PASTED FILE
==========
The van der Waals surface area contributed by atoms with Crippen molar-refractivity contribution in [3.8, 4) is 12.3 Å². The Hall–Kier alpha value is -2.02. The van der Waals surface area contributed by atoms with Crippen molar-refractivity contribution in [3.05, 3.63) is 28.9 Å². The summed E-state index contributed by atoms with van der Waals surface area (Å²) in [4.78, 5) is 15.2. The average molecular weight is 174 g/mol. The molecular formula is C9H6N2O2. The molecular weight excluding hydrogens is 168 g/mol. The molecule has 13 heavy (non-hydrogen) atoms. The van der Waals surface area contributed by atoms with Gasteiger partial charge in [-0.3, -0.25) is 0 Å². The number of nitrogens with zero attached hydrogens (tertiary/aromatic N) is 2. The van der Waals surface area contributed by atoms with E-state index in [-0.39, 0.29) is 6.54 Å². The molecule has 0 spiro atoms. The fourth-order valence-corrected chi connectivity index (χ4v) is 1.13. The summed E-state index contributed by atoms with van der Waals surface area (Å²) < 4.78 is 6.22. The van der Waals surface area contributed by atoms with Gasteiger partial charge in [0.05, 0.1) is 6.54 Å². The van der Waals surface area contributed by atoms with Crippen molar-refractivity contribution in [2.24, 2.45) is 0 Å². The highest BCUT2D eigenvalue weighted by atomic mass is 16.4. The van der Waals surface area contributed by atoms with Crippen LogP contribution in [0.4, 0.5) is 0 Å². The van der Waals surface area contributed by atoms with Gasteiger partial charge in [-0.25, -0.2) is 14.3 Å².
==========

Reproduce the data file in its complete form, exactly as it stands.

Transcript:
The van der Waals surface area contributed by atoms with Crippen molar-refractivity contribution in [3.8, 4) is 12.3 Å². The Hall–Kier alpha value is -2.02. The van der Waals surface area contributed by atoms with Crippen molar-refractivity contribution in [3.05, 3.63) is 28.9 Å². The summed E-state index contributed by atoms with van der Waals surface area (Å²) in [4.78, 5) is 15.2. The average molecular weight is 174 g/mol. The molecular formula is C9H6N2O2. The molecular weight excluding hydrogens is 168 g/mol. The molecule has 13 heavy (non-hydrogen) atoms. The van der Waals surface area contributed by atoms with Gasteiger partial charge in [-0.3, -0.25) is 0 Å². The number of nitrogens with zero attached hydrogens (tertiary/aromatic N) is 2. The van der Waals surface area contributed by atoms with E-state index in [-0.39, 0.29) is 6.54 Å². The molecule has 0 spiro atoms. The fourth-order valence-corrected chi connectivity index (χ4v) is 1.13. The summed E-state index contributed by atoms with van der Waals surface area (Å²) < 4.78 is 6.22. The van der Waals surface area contributed by atoms with Gasteiger partial charge in [0.05, 0.1) is 6.54 Å². The van der Waals surface area contributed by atoms with Crippen molar-refractivity contribution in [2.24, 2.45) is 0 Å². The highest BCUT2D eigenvalue weighted by atomic mass is 16.4. The van der Waals surface area contributed by atoms with Crippen LogP contribution in [0.4, 0.5) is 0 Å². The van der Waals surface area contributed by atoms with Gasteiger partial charge in [-0.25, -0.2) is 14.3 Å².